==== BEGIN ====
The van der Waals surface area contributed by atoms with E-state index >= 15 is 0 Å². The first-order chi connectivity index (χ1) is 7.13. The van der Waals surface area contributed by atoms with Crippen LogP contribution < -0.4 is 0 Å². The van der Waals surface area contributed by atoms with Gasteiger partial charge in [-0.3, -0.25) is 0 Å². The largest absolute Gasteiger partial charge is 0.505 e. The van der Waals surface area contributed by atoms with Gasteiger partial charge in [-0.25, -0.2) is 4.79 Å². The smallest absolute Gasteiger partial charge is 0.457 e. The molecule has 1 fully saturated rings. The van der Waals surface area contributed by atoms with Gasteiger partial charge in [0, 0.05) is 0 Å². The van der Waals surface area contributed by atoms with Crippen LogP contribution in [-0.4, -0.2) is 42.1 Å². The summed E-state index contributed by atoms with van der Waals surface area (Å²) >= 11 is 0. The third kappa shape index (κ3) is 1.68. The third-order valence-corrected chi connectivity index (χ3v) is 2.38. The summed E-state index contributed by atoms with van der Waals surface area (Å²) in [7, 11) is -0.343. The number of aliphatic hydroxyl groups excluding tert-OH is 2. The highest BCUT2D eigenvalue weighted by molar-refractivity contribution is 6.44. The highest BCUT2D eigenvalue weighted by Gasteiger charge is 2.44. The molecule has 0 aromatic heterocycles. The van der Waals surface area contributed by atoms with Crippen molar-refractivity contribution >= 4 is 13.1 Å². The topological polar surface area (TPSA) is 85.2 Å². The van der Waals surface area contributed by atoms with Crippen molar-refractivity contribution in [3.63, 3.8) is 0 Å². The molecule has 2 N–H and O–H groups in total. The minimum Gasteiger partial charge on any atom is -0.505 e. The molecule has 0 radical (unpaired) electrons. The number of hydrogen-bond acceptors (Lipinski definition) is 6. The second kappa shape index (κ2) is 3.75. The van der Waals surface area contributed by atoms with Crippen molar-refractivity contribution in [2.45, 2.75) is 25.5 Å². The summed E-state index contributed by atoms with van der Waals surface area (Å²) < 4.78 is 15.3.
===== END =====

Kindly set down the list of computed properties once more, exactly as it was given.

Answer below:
The van der Waals surface area contributed by atoms with E-state index >= 15 is 0 Å². The first-order chi connectivity index (χ1) is 7.13. The van der Waals surface area contributed by atoms with Crippen LogP contribution < -0.4 is 0 Å². The van der Waals surface area contributed by atoms with Gasteiger partial charge in [-0.3, -0.25) is 0 Å². The largest absolute Gasteiger partial charge is 0.505 e. The van der Waals surface area contributed by atoms with Gasteiger partial charge in [-0.25, -0.2) is 4.79 Å². The smallest absolute Gasteiger partial charge is 0.457 e. The molecule has 1 fully saturated rings. The van der Waals surface area contributed by atoms with Gasteiger partial charge in [0, 0.05) is 0 Å². The van der Waals surface area contributed by atoms with Crippen LogP contribution in [-0.4, -0.2) is 42.1 Å². The summed E-state index contributed by atoms with van der Waals surface area (Å²) >= 11 is 0. The third kappa shape index (κ3) is 1.68. The third-order valence-corrected chi connectivity index (χ3v) is 2.38. The summed E-state index contributed by atoms with van der Waals surface area (Å²) in [7, 11) is -0.343. The number of aliphatic hydroxyl groups excluding tert-OH is 2. The highest BCUT2D eigenvalue weighted by molar-refractivity contribution is 6.44. The highest BCUT2D eigenvalue weighted by Gasteiger charge is 2.44. The molecule has 0 aromatic heterocycles. The van der Waals surface area contributed by atoms with Crippen molar-refractivity contribution >= 4 is 13.1 Å². The topological polar surface area (TPSA) is 85.2 Å². The van der Waals surface area contributed by atoms with Crippen molar-refractivity contribution in [3.63, 3.8) is 0 Å². The molecule has 2 N–H and O–H groups in total. The minimum Gasteiger partial charge on any atom is -0.505 e. The molecule has 0 radical (unpaired) electrons. The number of hydrogen-bond acceptors (Lipinski definition) is 6. The second kappa shape index (κ2) is 3.75. The van der Waals surface area contributed by atoms with Crippen molar-refractivity contribution in [2.45, 2.75) is 25.5 Å². The summed E-state index contributed by atoms with van der Waals surface area (Å²) < 4.78 is 15.3.